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DCRP Review: Sony Cyber-shot DSC-T77
by Jeff Keller, DCRP Founder/Editor
Originally posted: October 25, 2008
Last Updated: January 25, 2009
The Sony Cyber-shot DSC-T77 ($299) is a stylish, ultra-slim camera that features a 4X optical zoom lens, image stabilization, numerous point-and-shoot features, and a large 3-inch, touchscreen LCD. The T77 comes in a host of fashionable colors, including silver, black, pink, green, and brown.
There are currently three models in Sony's T-series lineup. Here are the differences between them:
In a nutshell: the T77 is the thinnest model, the T700 has a big screen and a fancy 4GB photo album, and the T500 has a more powerful lens plus an HD movie mode.
The DSC-T77 finds itself amongst some tough competition. How does it perform? Find out now in our review!
Is the Cyber-shot DSC-T77 the ultimate ultra-compact camera? Find out now, as our review starts right now!
What's in the Box?
The DSC-T77 has an average bundle. Inside the box, you'll find:
Like all of Sony's recent cameras, the Cyber-shot DSC-T77 has built-in memory instead of having a memory card included in the box. The T77 has a paltry 15MB of onboard memory, which holds just three photos at the highest quality setting. Thus, you'll want to get a large memory card, and fast. The DSC-T77 supports Memory Stick Duo media, and I'd start out with a 2GB card.
The DSC-T77 can use two different batteries: the included NP-BD1, and the optional NP-FD1. The only difference between the two is that the FD1 has the InfoLithium feature, which allows the camera to tell you exactly how many minutes of battery life you have left. Both batteries have just 2.4 Wh of energy, which is about as low as you'll find. Here's how that translates into battery life:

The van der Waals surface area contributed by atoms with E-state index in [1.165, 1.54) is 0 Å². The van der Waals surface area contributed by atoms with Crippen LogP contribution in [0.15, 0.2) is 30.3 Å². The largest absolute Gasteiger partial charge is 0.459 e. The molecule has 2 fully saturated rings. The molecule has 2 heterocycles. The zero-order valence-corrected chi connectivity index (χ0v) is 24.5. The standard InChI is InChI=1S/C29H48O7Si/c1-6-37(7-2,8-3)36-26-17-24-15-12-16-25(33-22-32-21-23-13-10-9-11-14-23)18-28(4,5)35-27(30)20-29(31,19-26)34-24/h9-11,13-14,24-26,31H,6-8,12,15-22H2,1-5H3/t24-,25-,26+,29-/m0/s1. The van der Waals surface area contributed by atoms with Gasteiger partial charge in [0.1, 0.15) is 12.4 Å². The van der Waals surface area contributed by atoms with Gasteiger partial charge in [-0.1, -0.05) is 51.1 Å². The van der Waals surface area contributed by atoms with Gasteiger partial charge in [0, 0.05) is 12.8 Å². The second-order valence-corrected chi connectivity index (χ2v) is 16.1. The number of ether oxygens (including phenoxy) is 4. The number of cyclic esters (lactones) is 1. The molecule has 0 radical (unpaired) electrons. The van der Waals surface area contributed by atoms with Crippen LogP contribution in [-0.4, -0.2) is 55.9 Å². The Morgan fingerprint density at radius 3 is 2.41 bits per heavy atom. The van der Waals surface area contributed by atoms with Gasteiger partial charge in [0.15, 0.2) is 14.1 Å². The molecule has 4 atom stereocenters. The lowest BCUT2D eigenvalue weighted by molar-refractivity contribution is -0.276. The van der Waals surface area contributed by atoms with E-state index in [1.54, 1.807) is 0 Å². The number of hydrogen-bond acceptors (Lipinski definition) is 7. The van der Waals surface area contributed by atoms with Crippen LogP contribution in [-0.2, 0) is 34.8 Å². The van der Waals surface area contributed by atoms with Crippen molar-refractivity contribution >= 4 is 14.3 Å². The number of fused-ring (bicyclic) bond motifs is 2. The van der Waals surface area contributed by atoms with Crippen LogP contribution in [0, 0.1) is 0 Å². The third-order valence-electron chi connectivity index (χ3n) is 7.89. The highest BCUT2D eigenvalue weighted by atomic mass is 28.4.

The DSC-T77's battery is almost the exact average among this group of cameras. You may want to buy an extra battery, so keep in mind that they'll be on the pricey side (the InfoLithium NP-FD1 costs at least $33). In addition, you can't use an "off-the-shelf" battery when your rechargeable dies, though the same could be said for any of the cameras in the above table.
When you're ready to charge the T77's battery, just pop it into the included charger. Sony says that a "typical charge" will take about 160 minutes, with a full charge taking 220 minutes. This is my favorite kind of charger -- it plugs directly into the wall, with no power cord needed.
Like all of the cameras in Sony's T-series lineup, the DSC-T77 has a sliding lens cover. The sliding cover not only protects the lens for when it's not in use, but it also serves as the power switch for the camera. Unfortunately, it's way too easy to accidentally bump, thus turning on the camera. I know this design has become a trademark of the T-series, but I'd be a happy man if Sony did away with it forever.
Now, here's a look at what accessories are available for the T77:
A pretty standard set of accessories for an ultra-compact camera, though having two underwater cases is unusual.